US to return 'priceless' 3,500-year-old Epic of Gilgamesh tablet to Iraq 30 years after it was stolen

The Gilgamesh Dream Tablet was seized from Hobby Lobby by federal authorities in 2019.
The Gilgamesh Dream Tablet was seized from Hobby Lobby by federal authorities in 2019. (Image credit: U.S. Immigration and Customs Enforcement)

A $1.7 million, 3,500-year-old, clay tablet recounting a part of the world's oldest-known story will be returned to Iraq by the U.S. on Thursday (Sept. 23) after being seized from the company Hobby Lobby.

The so-called "Gilgamesh Dream Tablet," inscribed with a portion of the "Epic of Gilgamesh," one of the world's oldest-known religious texts, was looted from an Iraqi museum after the start of the Gulf War in August 1990, before "fraudulently" entering the U.S. art market in 2007, according to UNESCO, the United Nations' cultural agency.

The arts and crafts retail chain Hobby Lobby purchased the tablet in a 2014 auction — intending to display it in its billionaire owner Steve Green's Museum of the Bible in Washington, D.C. But the U.S. Department of Justice seized the object in 2019, announcing in July 2021 that it would order the tablet's official handing over as the artifact had entered the country "contrary to federal law." 

Related: In photos: Treasures of ancient Mesopotamia

The tablet, which will be handed over to Iraqi officials at the Smithsonian Institution, is among 17,000 ancient artifacts set to be returned, many of which were looted and smuggled out of the country following the 2003 U.S. invasion.

"By returning these illegally acquired objects, the authorities here in the United States and in Iraq are allowing the Iraqi people to reconnect with a page in their history", Audrey Azoulay, UNESCO's director-general, said in a statement. "This exceptional restitution is a major victory over those who mutilate heritage and then traffic it to finance violence and terrorism."

War has created a significant global increase in the destruction of cultural heritage over the last ten years, according to Interpol, with traffickers smuggling illegally acquired artworks out of conflict zones to sell them for eye-watering sums.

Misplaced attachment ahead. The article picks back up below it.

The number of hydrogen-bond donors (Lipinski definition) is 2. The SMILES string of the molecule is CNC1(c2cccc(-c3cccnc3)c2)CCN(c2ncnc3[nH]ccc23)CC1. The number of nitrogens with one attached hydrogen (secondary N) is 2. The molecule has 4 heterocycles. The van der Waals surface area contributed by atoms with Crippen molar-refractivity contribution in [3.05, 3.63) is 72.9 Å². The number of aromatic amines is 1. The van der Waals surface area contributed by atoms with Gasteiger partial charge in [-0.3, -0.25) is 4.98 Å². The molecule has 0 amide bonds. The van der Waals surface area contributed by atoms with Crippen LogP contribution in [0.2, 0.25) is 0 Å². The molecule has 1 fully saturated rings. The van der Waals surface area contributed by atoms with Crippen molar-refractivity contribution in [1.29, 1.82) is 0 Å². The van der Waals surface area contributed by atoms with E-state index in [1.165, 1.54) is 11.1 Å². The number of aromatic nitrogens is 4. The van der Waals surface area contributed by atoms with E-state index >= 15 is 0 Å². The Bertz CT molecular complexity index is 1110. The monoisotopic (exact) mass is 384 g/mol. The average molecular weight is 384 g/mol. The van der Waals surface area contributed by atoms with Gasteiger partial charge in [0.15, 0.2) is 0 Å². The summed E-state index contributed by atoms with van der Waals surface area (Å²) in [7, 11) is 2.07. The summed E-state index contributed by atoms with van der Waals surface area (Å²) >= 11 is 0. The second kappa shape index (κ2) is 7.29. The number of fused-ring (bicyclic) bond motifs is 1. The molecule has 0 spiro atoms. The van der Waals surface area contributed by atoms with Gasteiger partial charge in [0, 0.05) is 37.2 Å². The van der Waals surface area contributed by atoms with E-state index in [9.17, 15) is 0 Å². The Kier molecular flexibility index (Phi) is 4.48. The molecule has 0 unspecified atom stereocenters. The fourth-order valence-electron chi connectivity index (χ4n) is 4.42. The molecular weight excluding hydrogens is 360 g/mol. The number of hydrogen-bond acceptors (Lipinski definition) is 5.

Originating as a series of five Sumerian poems about the adventures of the mythological hero Gilgamesh, the "Epic of Gilgamesh" was stitched together into a 12-tablet Akkadian language epic decades, or even centuries, later. The story tells of how Gilgamesh, the philandering king of Uruk, battles with, and later befriends, a giant; he then feuds with the gods, and embarks upon a quest to conquer death. 

Part of the epic story was first discovered in 1853 among the ruins of the ancient Mesopotamian Library of Ashurbanipal in Nineveh (now northern Iraq), and its cryptic cuneiform text was first translated by George Smith. The part of the story Smith translated described a great flood, a ship anchored atop a mountain and a bird sent out to search for dry land. Smith was so thrilled by the story that he reportedly tore off his clothes in excitement. 

Smith’s discovery of a flood story so similar to the biblical Noah's Ark caused a sensation, and he was soon sent back to dig up the missing pieces of the tablet. The fragments he found completed the flood story, and, for the most part, the "Epic of Gilgamesh." 

The Gilgamesh Dream Tablet is so named because it contains a segment of the epic in which Gilgamesh recounts his dreams to his mother, the Sumerian goddess Ninsun. The tablet is one of many thousands of smuggled artifacts surrendered to federal authorities by Hobby Lobby, which was also forced to pay a $3 million fine.

"We should have exercised more oversight and carefully questioned how the acquisitions were handled," said Hobby Lobby's Green at the time of the tablet's seizure.

The Iraqi culture minister, Hassan Nadhem, remarked in a speech that this restitution of artifacts was "unprecedented."

"This is the largest return of antiquities to Iraq," said Nadhem, "[It is] the result of months of efforts by the Iraqi authorities in conjunction with their embassy in Washington."

Originally published on Live Science.

Ben Turner
Staff Writer

Ben Turner is a U.K. based staff writer at Live Science. He covers physics and astronomy, among other topics like tech and climate change. He graduated from University College London with a degree in particle physics before training as a journalist. When he's not writing, Ben enjoys reading literature, playing the guitar and embarrassing himself with chess.